Foreign Policy Watch: India-Russia

Russia-China Axis


From UPSC perspective, the following things are important :

Prelims level : NA

Mains level : China-Russia axis and implications on India

Russian President Vladimir Putin’s visit to China this month, as well as the Ukraine crisis, have turned the spotlight on Russia’s relations with China.

News: China-factor in Ukraine Crisis

  • Many in the west have blamed the Russia-China axis for motivating Moscow’s recent moves and ensuring it will not be completely isolated in the face of western sanctions.
  • At the same time, Beijing has found itself walking a tightrope in its response and has so far stopped short of endorsing Russia’s actions.

Russia-China Relations: A backgrounder

  • Relations between China and the former Soviet Union were frosty, marked by mistrust and doctrinal differences for most of the Cold War decades.
  • The change came in 1989, when Mikhail Gorbachev became the first Soviet leader to land in Beijing since Nikita Khrushchev in 1958.
  1. Economic dependency: A decade after the Soviet Union broke up, disappointed and humiliated and deep in economic crisis, Russia under Putin’s first presidency turned to China under President Jiang Zemin.
  2. Neighborhood: In 2001, the two countries signed the Treaty of Good-Neighbourliness and Friendly Cooperation, paving the way for expanding economic and trade ties.
  3. Technological support: For the new People’s Republic of China, the Soviet Union was the most important source of financial and technological support.
  4. Respect for sovereignty: Russia’s backing for China’s position on Taiwan is also a benchmark.

Current state of ties

  • Last year, Russia’s Foreign Minister has described relations as the “best in their entire history”. Both premiers have met 38 times (in person and virtually) since 2013.
  • The biggest factor behind their current closeness is:
  1. Shared discomfort with the US and its allies
  2. NATO and its ideological cold war approaches
  3. Indo-Pacific strategy and QUAD
  4. One-China Principle

Military closeness

  • China in 2014 became the first foreign buyer of the S-400 missile defence system, which India has also purchased (although there have been reported delays in delivery for reasons unknown).
  • Their joint exercises have also grown in scope.
  • Last year, a third “joint strategic air patrol” was held over the East China Sea.

Trade and Commerce

  • Russia is China’s largest source of energy imports and second largest source of crude oil.
  • Energy set to account for 35% of trade in 2022.
  • China has been Russia’s biggest trading partner for 12 consecutive years and accounts for close to 20% of Russia’s total foreign trade (Russia, on the other hand, accounts for 2% of China’s trade).
  • But Russia is, for China, a key market for project contracts besides energy supplies.
  • Chinese companies signed construction project deals worth $5 billion last year — for the third straight year.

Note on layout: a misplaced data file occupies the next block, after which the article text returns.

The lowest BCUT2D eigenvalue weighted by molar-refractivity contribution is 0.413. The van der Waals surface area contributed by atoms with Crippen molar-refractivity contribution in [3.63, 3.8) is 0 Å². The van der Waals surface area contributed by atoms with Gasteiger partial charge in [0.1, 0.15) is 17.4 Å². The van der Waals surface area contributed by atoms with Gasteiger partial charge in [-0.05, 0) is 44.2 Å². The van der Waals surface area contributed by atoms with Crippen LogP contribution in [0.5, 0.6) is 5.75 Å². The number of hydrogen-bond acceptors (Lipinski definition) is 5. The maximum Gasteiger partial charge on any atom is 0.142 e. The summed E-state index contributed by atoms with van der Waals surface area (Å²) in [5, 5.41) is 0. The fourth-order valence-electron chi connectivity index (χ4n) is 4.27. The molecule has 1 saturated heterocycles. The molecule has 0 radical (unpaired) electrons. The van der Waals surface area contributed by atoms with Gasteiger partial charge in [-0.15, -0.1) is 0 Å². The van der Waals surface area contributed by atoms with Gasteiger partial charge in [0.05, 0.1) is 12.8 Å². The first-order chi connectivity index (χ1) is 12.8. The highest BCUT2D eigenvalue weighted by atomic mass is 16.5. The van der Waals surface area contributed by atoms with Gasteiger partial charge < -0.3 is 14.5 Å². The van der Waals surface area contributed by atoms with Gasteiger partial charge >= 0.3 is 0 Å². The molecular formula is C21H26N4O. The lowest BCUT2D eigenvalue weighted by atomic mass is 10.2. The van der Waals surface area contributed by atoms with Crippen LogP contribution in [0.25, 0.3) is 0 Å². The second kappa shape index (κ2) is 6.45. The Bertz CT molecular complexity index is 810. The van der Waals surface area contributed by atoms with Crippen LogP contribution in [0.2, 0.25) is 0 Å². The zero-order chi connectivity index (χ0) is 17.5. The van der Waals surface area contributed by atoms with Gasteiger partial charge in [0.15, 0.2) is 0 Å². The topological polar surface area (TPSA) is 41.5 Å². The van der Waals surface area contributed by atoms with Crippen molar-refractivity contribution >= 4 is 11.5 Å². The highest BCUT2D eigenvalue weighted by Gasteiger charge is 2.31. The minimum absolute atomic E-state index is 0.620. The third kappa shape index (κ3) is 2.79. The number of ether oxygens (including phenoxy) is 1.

Chinese response to the Ukraine Crisis

  • Given these deep trade linkages, China does not want instability (or, for that matter, a spurt in energy prices).
  • China has iterated that the sovereignty, independence and territorial integrity of all countries should be respected and safeguarded.
  • China has preferred resolution to the current crisis through diplomacy and a return to the Minsk Agreement.
Minsk Agreement: They were a series of international agreements which sought to end the war in the Donbas region of Ukraine.

Implications for the world

  • China has repeatedly underlined that it is sympathetic to Russia’s concerns on NATO, which mirror its own opposition to America’s allies in the Indo-Pacific.
  • As strategic back-to-back fraternal partners, China is obliged to bolster Russia in time of need.
  • With consistent support from China, the Russian economy has become increasingly resilient following years of sanctions imposed by the US and other Western developed countries.
  • A strong economy will back up Moscow to deflect ruthless economic coercion from the US.

Implications for India

  • Strategists in the west and in India have often questioned the robustness of the relationship as well as Russia’s possible unease at being the “junior partner” and increasingly beholden to Chinese interests.
  • The Russian President’s invite to Pak PM Imran Khan is the recent unwelcomed moved for India.
  • In this regard, New Delhi expects Sino-Russian closeness to continue, which poses its own challenges.
  • This is not, however, an entirely new situation, as history reminds us, on how the Soviet Union responded to China’s attack on India in 1962.


  • It is no doubt that India would restrict its foreign policy choices and undermine its own status as a rising power of global standing by taking sides in a conflict that has nothing to do with it.


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